Set out below are some key considerations, tips and timeframes to think about when preparing for your AGM.
Corporations Act changesThis year has seen comparatively less regulatory change. Accepted market practices have now developed around disclosure of chairman, ‘key management personnel’ and proxy voting restrictions. However, practices for meeting procedures continue to evolve (including polling on the ‘remuneration report’ and in some cases, all resolutions). You should consider your preferred approach for your AGM.
New ASX Corporate Governance PrinciplesThe Third Edition of the Corporate Governance Principles and Recommendations were recently released by the ASX Corporate Governance Council as referenced in our earlier post.
Although the new Principles and Recommendations are effective from the financial year ending 30 June 2015 (for companies with a 30 June balance date), some companies are seeking to adopt the Principles and Recommendations at an earlier date.
For early adopters, this may have repercussions for the AGM. For example, there is now a requirement that background checks be completed on new directors with the outcome of those checks to be disclosed in the notice of meeting. If applicable, you should allow sufficient time for these checks (which may include police checks) to be completed.
Key steps and timeframesThe time required for preparing a notice of meeting and coordinating the mail out to shareholders is often underestimated.
The following timeline may assist as a quick reference for the relevant steps (set out in further detail below):
|AGM timeframes - click to view larger image|
- Preparing the notice
Depending on the number of resolutions that are expected, a prudent approach is to allow 3 to 4 weeks to prepare the notice of meeting. Some possible resolutions to consider are summarised further below.
- Meeting venue
Many public companies tend to convene their AGM toward the end of November each year, which means adequate venues can be in short supply, particularly where large numbers of shareholders are expected to attend. Brisbane based companies should also be aware that the G20 Summit in November will place additional demands on venues and accommodation. You should ensure to book an appropriate venue well in advance of the preferred meeting date to avoid disappointment.
A company’s auditor needs to be present at the AGM and available for a reasonable time for questions from the shareholders. This means auditors will be attending a number of AGMs for other public companies in October and November. You should make arrangements with your auditor early to avoid conflicts.
- ASX review
For a listed company, it is likely that the notice will need to be lodged with ASX for review before it is finalised and posted to shareholders. ASX requires a minimum of five business days for its review.
ASX becomes particularly busy toward the final five to six weeks of the AGM season and lodging documents early will ensure that sufficient time is provided for the ASX review.
- ASIC review
Certain matters of special business, including proposed related party benefit and/or financial assistance transactions, may require the notice and other documents to be given to ASIC for review. ASIC generally has 14 days for its review.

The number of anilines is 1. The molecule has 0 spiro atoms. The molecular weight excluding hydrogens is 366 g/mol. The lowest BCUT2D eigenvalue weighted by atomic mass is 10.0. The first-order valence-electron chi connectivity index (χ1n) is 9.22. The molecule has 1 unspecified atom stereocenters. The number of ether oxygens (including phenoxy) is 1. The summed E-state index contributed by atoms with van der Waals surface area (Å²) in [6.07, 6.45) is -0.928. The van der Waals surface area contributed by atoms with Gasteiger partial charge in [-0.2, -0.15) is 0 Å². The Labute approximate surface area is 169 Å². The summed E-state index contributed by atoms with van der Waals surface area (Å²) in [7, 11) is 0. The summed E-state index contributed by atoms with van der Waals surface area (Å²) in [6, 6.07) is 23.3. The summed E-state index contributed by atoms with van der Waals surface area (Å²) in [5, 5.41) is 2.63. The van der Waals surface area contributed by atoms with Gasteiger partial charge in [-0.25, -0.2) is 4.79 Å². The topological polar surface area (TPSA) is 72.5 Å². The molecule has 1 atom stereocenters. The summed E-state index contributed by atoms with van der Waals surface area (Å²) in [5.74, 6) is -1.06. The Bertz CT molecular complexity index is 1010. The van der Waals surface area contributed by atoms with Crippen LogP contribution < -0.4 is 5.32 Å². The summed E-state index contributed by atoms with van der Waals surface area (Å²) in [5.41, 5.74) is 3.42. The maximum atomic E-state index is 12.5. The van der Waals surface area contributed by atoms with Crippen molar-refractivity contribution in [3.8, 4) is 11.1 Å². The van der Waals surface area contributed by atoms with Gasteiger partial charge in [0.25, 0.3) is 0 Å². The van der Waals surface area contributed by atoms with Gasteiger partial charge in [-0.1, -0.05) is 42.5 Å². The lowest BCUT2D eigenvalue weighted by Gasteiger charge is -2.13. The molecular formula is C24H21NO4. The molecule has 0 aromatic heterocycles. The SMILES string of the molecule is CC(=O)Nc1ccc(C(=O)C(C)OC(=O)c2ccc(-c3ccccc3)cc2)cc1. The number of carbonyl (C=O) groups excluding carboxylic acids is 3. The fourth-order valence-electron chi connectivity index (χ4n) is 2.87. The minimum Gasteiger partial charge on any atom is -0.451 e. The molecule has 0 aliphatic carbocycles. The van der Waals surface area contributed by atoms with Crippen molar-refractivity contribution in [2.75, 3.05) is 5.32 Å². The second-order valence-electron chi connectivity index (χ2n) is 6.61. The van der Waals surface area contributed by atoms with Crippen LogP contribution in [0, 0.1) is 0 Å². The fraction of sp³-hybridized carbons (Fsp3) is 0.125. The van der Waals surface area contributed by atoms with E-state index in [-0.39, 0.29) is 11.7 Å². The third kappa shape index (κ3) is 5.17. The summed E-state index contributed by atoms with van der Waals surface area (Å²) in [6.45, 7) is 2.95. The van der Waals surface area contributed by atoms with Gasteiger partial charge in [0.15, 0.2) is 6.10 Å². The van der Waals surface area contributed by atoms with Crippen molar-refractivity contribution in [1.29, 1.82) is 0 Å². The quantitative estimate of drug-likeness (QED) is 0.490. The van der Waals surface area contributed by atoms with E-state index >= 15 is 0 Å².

For listed companies, an additional complicating factor is ASIC’s insistence on ‘final’ signed documents being lodged, which requires ASX’s review (5 business days) to occur before lodgment with ASIC.
- Printing and postage
Sufficient time also needs to be given for printing (e.g. 3 to 5 days) and postage (e.g. 2 to 3 days) and you should make appropriate arrangements with your share registry, public relations firm or printers (as required) at an early stage.
- Notice period
For a listed company, 28 clear days notice is required. For an unlisted company it is 21 clear days. For clear days you do not count the day of the mail out or the last day of the notice period (so, for example, 21 clear days is actually 23 days).
In addition to the usual resolutions (financial statements and reports, and retirement, appointment and/or re-election of directors), some other possible resolutions are:
- related party benefit and/or financial assistance approvals
- increasing the directors’ fee pool, and
- pre-approval for any termination benefits for directors or key management personnel (e.g. the issue of performance rights, where such a benefit might trigger on termination in excess limits allowed by the Corporations Act).
For listed companies, also consider resolutions for:
- adoption of the remuneration report – this resolution will vary depending on whether the company has received a strike on its remuneration report at the prior AGM
- any issue of securities above the company’s 15% placement capacity (Listing Rule 7.1) or the ratification of previous allotments to refresh this capacity (Listing Rule 7.4)
- for companies outside the S&P/ASX 300 that also have a market capitalisation of $300 million or less, whether approval is sought for the additional 10% placement capacity (Listing Rule 7.1A) - this requires a special resolution, which can only be obtained at the AGM, and
- any issue of securities to directors, which requires the approval of shareholders (Listing Rule 10.11, Listing Rule 10.14 and/or related party provisions of the Corporations Act).